Beating the mentally ill

Cornelius was a lifer.

It was pretty clear he spent most of his adult life in mental institutions.

As a six foot, eight inch mumbling black man with severe diabetic injury, he was quite memorable.

One day, at Rockland Psychiatric Hospital, at lunch, Cornelius made a terrible mistake. While sitting across from me, Cornelius traded for a piece of fruit. 

And this was against the rules.

One of the hospital aides asked Cornelius to turn over his piece of fruit. Cornelius refused,  and the aide put him in a headlock and savagely beat him.

And I did nothing to help Cornelius.

And that will always bother me.

Now, you have to realize that all of the residents of this facility were medicated mental zombies. I also was a zombie, but this incident sparked something inside me. It was so outrageously wrong.

I reported the incident to the authorities and a lengthy report was written up. I waited for something to happen. But nothing did. The aide continued working in the cafeteria without missing a single day. I couldn’t believe it. He should have been fired!

A few weeks later, a nearly identical incident happened in the cafeteria with a different patient and a different aide. Once again, I reported the incident to the authorities. And again, a lengthy report was written up. And yes, again, the aide was not punished.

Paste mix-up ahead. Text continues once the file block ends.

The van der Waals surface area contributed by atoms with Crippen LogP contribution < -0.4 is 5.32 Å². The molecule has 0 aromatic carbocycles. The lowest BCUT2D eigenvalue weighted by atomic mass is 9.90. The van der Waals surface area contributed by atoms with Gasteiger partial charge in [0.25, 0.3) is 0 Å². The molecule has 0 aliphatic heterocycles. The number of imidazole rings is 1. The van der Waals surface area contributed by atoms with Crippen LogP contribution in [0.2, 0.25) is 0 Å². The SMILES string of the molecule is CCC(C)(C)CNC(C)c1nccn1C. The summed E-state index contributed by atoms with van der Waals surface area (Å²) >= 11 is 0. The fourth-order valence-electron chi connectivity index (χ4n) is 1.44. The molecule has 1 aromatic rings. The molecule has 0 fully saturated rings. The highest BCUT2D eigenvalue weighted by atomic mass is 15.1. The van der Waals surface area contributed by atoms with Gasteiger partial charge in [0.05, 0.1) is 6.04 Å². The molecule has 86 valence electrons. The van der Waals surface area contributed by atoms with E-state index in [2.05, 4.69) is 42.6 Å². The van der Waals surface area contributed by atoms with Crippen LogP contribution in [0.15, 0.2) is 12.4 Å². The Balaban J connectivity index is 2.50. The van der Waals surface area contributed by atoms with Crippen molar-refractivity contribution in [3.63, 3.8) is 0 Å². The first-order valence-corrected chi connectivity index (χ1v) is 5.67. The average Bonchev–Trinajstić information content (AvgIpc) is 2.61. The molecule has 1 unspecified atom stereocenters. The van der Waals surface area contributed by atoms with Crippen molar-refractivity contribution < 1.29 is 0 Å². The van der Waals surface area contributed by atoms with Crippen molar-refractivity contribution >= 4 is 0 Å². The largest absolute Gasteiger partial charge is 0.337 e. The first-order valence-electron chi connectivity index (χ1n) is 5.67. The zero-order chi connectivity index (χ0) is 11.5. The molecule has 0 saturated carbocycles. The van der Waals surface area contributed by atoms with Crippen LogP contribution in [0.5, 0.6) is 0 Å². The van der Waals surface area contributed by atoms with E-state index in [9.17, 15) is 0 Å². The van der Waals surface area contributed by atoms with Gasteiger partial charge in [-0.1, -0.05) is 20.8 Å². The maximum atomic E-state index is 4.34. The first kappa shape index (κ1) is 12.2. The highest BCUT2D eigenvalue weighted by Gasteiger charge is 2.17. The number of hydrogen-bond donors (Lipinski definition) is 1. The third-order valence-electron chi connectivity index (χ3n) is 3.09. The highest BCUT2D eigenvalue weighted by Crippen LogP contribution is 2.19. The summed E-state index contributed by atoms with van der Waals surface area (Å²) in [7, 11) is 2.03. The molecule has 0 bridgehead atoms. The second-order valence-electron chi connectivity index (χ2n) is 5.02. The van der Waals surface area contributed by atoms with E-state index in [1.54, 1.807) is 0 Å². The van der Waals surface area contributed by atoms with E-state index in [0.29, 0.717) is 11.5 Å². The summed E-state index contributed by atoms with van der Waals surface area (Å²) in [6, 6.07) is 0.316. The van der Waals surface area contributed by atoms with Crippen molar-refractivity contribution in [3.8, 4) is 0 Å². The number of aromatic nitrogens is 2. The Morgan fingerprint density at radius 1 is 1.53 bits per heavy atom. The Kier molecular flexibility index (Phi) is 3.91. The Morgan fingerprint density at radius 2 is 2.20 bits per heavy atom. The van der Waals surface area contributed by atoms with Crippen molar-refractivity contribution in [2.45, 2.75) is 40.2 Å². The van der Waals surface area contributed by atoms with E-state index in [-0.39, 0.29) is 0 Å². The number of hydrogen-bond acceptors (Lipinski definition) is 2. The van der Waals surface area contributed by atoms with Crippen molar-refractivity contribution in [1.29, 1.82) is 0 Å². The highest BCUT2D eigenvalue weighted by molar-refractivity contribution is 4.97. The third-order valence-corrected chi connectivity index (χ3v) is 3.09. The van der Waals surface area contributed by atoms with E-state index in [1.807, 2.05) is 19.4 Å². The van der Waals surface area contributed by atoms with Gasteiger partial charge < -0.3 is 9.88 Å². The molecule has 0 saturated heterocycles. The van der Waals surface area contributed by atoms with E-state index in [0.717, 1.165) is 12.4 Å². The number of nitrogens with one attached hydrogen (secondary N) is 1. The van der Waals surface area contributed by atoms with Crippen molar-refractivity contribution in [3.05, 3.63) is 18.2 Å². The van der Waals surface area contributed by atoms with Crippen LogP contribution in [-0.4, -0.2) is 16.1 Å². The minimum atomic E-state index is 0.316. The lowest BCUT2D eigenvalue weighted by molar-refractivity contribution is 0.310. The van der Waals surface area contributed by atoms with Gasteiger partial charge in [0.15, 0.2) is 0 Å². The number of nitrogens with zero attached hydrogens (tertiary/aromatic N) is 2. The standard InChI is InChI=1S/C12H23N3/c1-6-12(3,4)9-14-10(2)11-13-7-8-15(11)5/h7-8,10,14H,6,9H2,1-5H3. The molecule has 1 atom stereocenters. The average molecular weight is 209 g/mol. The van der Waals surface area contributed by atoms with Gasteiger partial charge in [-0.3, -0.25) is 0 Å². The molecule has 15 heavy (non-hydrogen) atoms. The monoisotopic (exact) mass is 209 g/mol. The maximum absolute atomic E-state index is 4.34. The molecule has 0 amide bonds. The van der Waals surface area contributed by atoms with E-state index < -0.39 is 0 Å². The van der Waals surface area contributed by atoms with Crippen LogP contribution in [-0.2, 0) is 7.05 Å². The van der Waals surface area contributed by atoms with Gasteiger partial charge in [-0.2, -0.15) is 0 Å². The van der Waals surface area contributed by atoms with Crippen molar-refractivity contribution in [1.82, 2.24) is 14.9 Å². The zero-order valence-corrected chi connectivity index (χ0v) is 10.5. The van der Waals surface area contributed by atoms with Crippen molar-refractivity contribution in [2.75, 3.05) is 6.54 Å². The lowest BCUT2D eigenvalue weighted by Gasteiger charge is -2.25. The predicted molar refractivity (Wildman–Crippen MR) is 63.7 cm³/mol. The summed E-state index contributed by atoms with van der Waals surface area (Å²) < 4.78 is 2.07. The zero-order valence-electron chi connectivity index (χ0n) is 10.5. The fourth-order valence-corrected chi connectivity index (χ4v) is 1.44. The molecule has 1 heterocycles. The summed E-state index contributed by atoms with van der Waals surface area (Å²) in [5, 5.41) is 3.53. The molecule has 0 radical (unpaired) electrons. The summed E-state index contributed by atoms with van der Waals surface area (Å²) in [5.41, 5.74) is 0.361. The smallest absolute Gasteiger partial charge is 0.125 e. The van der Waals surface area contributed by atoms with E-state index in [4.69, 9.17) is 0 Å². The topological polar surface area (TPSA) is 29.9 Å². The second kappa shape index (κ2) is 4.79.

These incidences haunted me for the rest of my time in the hospital, and after I was released.

So at the urging of my therapist, I pursued this issue about a year after I was out of the hospital. I wrote several letters to ChrisTavella, the hospital administrator, explaining what happened.  I also asked that something be put in writing that would assure everyone that this would never happen again.

Dr Tavella never responded. After the third letter, a lower level administrator called me, totally pissed off, and tried to blow me off.  She said that she would get a definitive statement together and get back to me. She never did.

I decided to take my case to the Rockland County local newspaper. After repeated attempts to speak to a live person, I finally reached someone. She told me that the newspaper would be at risk for being sued if they pursued this issue.

Not exactly a Watergate moment.

So for all I know, patients are still being beaten at Rockland Psychiatric Hospital. We will never know, because everything is done behind closed, locked doors.

And this bugs the living hell out of me.

Have I given up?  Definitely not.

But I am at a point where I have to take a close look at where I go next.

I feel responsible, in a way, for my fellow patients.

So I must continue.

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